Most migration literature focuses on large scale movements of people across country borders, while the internal
migration trends of countries are commonly neglected, despite the fact that the understanding of internal migration trends
is crucial for planning the future for a country. In Iraq a major reason for migration has been security - a direct result of its
turbulent history since the 1980's. More recently, the Kurdistan Region in Iraq has stabilized which has led to more
voluntary population movements, such as economic migration. This paper seeks to investigate the internal and external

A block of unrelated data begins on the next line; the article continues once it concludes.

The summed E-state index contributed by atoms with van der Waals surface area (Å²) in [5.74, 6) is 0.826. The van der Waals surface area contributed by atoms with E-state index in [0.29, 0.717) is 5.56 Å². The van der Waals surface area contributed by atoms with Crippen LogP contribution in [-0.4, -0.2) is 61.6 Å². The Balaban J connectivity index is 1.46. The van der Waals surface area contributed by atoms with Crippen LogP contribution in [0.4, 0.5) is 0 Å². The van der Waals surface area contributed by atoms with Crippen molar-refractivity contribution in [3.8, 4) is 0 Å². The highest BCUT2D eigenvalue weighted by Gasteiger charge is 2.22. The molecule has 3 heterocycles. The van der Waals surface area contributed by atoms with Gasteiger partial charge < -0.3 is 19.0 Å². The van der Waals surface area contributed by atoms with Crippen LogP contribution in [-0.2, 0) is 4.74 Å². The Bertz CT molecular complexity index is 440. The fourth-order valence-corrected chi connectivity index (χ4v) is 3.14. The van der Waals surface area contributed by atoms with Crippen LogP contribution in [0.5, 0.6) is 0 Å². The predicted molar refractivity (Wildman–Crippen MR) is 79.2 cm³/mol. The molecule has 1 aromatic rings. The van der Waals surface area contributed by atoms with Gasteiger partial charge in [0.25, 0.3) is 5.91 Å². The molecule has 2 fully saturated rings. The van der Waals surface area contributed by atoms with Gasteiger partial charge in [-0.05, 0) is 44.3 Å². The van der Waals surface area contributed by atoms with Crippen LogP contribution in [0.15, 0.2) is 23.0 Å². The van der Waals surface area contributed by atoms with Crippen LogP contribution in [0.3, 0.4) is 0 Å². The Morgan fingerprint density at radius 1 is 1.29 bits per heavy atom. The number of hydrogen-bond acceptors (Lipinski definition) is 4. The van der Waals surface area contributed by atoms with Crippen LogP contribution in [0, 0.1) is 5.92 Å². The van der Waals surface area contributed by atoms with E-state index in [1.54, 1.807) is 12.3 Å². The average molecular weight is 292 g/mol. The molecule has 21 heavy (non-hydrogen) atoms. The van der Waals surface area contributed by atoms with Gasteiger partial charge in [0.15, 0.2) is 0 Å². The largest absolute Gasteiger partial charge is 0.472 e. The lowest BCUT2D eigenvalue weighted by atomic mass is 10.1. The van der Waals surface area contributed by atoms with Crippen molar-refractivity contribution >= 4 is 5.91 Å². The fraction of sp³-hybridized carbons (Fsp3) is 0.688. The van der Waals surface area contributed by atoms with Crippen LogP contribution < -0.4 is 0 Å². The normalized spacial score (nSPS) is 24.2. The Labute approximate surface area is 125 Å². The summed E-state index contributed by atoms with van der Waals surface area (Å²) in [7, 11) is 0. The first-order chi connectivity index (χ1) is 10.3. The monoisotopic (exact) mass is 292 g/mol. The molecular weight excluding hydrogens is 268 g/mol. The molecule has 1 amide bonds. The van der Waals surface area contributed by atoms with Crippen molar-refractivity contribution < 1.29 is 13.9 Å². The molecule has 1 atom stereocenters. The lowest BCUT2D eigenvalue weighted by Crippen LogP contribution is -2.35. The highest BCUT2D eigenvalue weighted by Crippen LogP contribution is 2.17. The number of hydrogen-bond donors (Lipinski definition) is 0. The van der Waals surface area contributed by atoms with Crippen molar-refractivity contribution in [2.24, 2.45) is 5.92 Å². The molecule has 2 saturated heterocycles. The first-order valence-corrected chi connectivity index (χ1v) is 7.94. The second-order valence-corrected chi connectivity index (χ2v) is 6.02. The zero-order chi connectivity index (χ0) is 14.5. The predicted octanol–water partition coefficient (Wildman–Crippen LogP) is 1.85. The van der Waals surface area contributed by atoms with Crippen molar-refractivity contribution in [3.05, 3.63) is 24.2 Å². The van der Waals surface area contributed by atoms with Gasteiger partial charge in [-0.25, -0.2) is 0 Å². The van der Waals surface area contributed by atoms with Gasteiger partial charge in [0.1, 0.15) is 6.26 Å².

movements in Duhok Governorate, Kurdistan, Iraq, during the past decade. This is done by looking at reasons for
migration, characteristics of the migrants, and the time for migration. Data on migration, environment, and rural
livelihoods were collected through 606 interviews in rural villages in Duhok Governorate. Additionally, 600 interviews
were conducted in the urban areas of Duhok, Semel, Zakho, and Amedi, in order to capture the rural to urban migration.
The study found economic reasons to be the main motivation for migration, closely followed by family/marriage.
Contradicting common notions of urbanization, there is a trend of urban to rural migration for households. Individuals,
however, are more prone to migrate abroad or from rural to urban areas. Environmental migration is low and can be
explained by the low dependence on agriculture in the region.